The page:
The "Sons of God" of Genesis 6 ---
We have to deal with this in demonology.
If you haven't already, listen to our first episode on "Demonology."
A common question we’ll often get is related to what the Nephilim were, in Genesis 6.
There’s a myriad of thought and theory as to what the Nephilim were, but the answer is tightly connected to where you land on the Sons of God.
So it’s important to first answer that question.
There are 3 main views on this text. And we’re going to take a problem/solution (or weakness/strength) approach to show the various views; and then show why we land where we do.
(1) Desposts/warlords from the Cainite line (i.e., Dynastic Rulers).
-- Magistrates are at times called elohim (gods) in the OT (Ex. 22:8 is translated as ‘judges’).
-- There is a similar story in the Babylonian story of the flood that speaks of a rise of powerful judges.
-- In ANE writings, kings are considered son of deities/gods; therefore, this would simply be an idiom that was clearly understood by the people during the time of its writing.
-- There is no evidence at all in the text that there was a system of kings and powerful judges during this time. There is certainly no mention of Cain’s lineage having some rise to a ruling power.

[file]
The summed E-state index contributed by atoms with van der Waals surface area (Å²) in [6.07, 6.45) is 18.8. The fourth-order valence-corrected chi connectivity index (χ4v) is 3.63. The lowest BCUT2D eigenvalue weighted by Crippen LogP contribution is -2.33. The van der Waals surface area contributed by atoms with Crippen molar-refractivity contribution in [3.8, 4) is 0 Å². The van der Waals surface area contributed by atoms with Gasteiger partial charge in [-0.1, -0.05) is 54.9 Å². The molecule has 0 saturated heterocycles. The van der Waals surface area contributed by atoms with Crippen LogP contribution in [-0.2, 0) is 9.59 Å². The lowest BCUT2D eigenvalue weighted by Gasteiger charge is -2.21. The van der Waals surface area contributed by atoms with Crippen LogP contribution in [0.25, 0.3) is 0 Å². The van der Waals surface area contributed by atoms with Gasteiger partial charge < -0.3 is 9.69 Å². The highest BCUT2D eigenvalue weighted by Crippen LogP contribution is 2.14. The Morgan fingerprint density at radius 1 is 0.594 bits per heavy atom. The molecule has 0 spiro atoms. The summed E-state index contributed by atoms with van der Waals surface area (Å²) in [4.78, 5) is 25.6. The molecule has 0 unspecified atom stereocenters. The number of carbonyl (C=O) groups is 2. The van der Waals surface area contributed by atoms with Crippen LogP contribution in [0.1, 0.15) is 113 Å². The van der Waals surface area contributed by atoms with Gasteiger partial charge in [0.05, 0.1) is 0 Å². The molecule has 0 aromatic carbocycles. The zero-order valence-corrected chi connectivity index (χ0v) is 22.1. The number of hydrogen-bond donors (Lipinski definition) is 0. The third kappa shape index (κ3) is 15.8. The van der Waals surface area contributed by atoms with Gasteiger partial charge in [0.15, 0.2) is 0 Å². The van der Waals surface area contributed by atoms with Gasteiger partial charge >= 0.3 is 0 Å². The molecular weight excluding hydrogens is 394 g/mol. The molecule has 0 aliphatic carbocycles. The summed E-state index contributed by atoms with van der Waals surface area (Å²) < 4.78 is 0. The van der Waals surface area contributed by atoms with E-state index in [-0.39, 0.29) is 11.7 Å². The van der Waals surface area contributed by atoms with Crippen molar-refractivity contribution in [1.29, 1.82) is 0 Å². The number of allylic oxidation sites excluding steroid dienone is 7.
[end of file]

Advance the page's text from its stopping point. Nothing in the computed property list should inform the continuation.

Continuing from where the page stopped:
If it is speaking of judges or kings, then it is the first occurence of that fact, and seems strange that it would be in such an indirect manner.
-- There is absolutely no archeological information that would support the idea that the actual term, ‘sons of God’ was a term that was borrowed from writings of that time period.
-- There is no textual evidence within the context that these were a unique subgroup of humans that were simply very powerful and feared.
This view does not explain why the offspring of this union were so powerful.
(2) They were of the godly line of Seth. (Note: the implication is that if the “sons of God” are from the godly line of Seth, then the “daughters of men” are then the wicked line of Cain.)
-- The concept of a godly line is obvious from Genesis 4:26.
God’s electing work among mankind is at times linked with the language of sonship in the OT
(Ex. 4:22; Deut. 14: 32:5-6).
-- There are warnings throughout the Pentateuch against mixed marriages
(Genesis 24:-4, 27:36).
-- This view prevents a simply monstrous view that speaks of fallen angels having sexual relations with humans. So it’s a more naturalistic reading.
-- The concept of a godly line is not obvious in chapters 4-5. What is obvious from chapters 4-6 is that the sinful nature of man was abundantly manifest. It is also clear form Genesis 5:4 that Adam had many other sons.
-- The argument for the “Son of God” to be referring to the godly line of Seth (or “Sethites”) is more a result of a theological system that originated with Augustine, who was the preeminent early proponent of this view (which was then picked up by Luther and Calvin).
Augustine argued for two “cities” or societies that have always occurred in humanity: those who love God and those who love self. This is also picked up in Covenant Theology with the idea of the people of God. It sounds good, but when you examine the exegetical evidence it is simply lacking.
-- This view fails to explain how the term “sons of God” can be used in such a unique way, as no other time in the OT does it refer to humans. And this is important, because to do so would require strong exegetical evidence.